Trumps signs stopgap spending bill, averting shutdown

FILE - In a Wednesday, Nov. 6, 2019 file photo, Senate Majority Leader Mitch McConnell, R-Ky., front, and Attorney General William Barr arrive before President Donald Trump speaks in the East Room of the White House about his judicial appointments, in Washington. McConnell said Kentucky Gov. Matt Bevin “had a good four years” during a visit to a steel plant in Kentucky Monday, Nov. 11, 2019. Bevin ran a close race against Democrat Andy Beshear but is trailing by about 5,000 votes ahead of a re-canvass on Thursday, Nov. 14, 2019.

GHENT, Ky. (AP) — Senate Majority Leader Mitch McConnell says Kentucky Gov. Matt Bevin "had a good four years," but he says a review of Bevin's narrow reelection defeat is unlikely to change the outcome.

Bevin trailed Democrat Andy Beshear by about 5,000 votes in the Nov. 5 election. A re-canvass of votes is scheduled Thursday.

McConnell was in Carroll County on Monday to tout a US-Spain treaty he helped pass that cut the taxes for the North American Stainless plant there. McConnell said the treaty helped the company avoid a $35 million tax payment.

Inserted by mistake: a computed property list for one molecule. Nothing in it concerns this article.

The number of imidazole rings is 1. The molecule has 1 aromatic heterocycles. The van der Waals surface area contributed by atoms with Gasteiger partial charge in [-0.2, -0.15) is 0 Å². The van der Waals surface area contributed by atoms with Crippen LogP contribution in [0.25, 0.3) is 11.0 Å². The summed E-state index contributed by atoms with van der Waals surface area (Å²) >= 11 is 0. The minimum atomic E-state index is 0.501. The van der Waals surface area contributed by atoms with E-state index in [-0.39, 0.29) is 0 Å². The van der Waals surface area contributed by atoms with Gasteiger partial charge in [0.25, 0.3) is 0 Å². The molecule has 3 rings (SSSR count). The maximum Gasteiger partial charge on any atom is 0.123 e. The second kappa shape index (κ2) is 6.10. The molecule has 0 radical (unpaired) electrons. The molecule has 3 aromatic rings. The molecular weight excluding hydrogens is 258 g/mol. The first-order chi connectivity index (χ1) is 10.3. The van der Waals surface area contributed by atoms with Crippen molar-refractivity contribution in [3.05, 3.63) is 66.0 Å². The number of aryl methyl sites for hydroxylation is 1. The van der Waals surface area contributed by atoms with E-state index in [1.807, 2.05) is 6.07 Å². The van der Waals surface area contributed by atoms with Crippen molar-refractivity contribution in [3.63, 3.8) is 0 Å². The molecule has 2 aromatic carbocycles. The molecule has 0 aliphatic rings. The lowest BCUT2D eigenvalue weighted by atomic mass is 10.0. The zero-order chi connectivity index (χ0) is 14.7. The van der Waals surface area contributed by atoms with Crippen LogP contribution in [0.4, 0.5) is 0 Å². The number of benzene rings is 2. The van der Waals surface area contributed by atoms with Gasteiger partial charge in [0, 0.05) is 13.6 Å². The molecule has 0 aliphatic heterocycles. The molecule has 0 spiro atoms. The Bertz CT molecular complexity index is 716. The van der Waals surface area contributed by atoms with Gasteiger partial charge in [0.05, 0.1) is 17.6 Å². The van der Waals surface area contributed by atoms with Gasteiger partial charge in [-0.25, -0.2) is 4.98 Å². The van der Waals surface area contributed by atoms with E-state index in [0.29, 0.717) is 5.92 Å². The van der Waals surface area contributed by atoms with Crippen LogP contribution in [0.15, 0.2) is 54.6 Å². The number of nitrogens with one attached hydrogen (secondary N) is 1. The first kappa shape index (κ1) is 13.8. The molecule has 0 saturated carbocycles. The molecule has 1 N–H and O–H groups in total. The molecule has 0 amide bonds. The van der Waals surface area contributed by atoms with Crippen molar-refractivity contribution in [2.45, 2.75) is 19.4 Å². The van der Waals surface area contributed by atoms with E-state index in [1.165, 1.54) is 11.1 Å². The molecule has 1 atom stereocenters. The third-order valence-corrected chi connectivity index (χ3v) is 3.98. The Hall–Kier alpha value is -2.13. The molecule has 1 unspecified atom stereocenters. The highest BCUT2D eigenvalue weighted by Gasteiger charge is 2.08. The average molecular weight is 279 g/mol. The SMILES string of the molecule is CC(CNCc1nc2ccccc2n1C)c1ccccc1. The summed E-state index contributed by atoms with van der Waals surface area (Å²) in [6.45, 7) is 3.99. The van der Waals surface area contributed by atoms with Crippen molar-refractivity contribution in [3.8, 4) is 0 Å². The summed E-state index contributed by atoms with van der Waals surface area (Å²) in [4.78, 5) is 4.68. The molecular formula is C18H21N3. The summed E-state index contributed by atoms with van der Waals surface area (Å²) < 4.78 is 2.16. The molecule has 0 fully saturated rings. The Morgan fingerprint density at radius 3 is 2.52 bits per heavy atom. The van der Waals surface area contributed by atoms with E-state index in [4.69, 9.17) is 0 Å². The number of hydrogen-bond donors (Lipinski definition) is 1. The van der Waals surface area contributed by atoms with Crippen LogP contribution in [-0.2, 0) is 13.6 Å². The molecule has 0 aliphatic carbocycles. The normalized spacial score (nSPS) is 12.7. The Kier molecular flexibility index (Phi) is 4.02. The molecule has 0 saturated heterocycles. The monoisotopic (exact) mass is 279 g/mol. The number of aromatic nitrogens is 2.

While there, McConnell said he's "sorry Matt came up short." He said the re-canvass is unlikely to change the election results, and that "barring some dramatic reversal on the re-canvass, we'll have a different governor in three weeks."

Bevin has refused to concede and cited voting irregularities in the governor's race but has not provided evidence. Some Republican leaders have said Bevin should accept the results of the re-canvass if Beshear's lead holds.

"My first election was almost the same number of votes that Beshear won by. We had a re-canvass, added them up, it didn't change and we all moved on," McConnell said.

McConnell was asked whether he was concerned about the results of the governor's race ahead of his own reelection effort next year. Republicans won all the down-ticket races in Kentucky, despite Bevin's apparent defeat.

"Well, we'll find out, because the 2020 election is underway already," McConnell said. He mentioned an ad aired by Democrat Amy McGrath, who has announced she will run in next year's U.S. Senate race.

McConnell was also asked about a second potential Democrat challenger, broadcaster Matt Jones, who was pulled off his radio show last week after the state Republican party filed a complaint alleging Jones was using his show to promote himself. McConnell said his campaign had nothing to do with the Federal Election Commission complaint.

"I'm not going to get into (talking about) the Democratic primary, I'll be happy to run against whoever wins the nomination," he said.

Copyright 2019 The Associated Press. All rights reserved. This material may not be published, broadcast, rewritten or redistributed.

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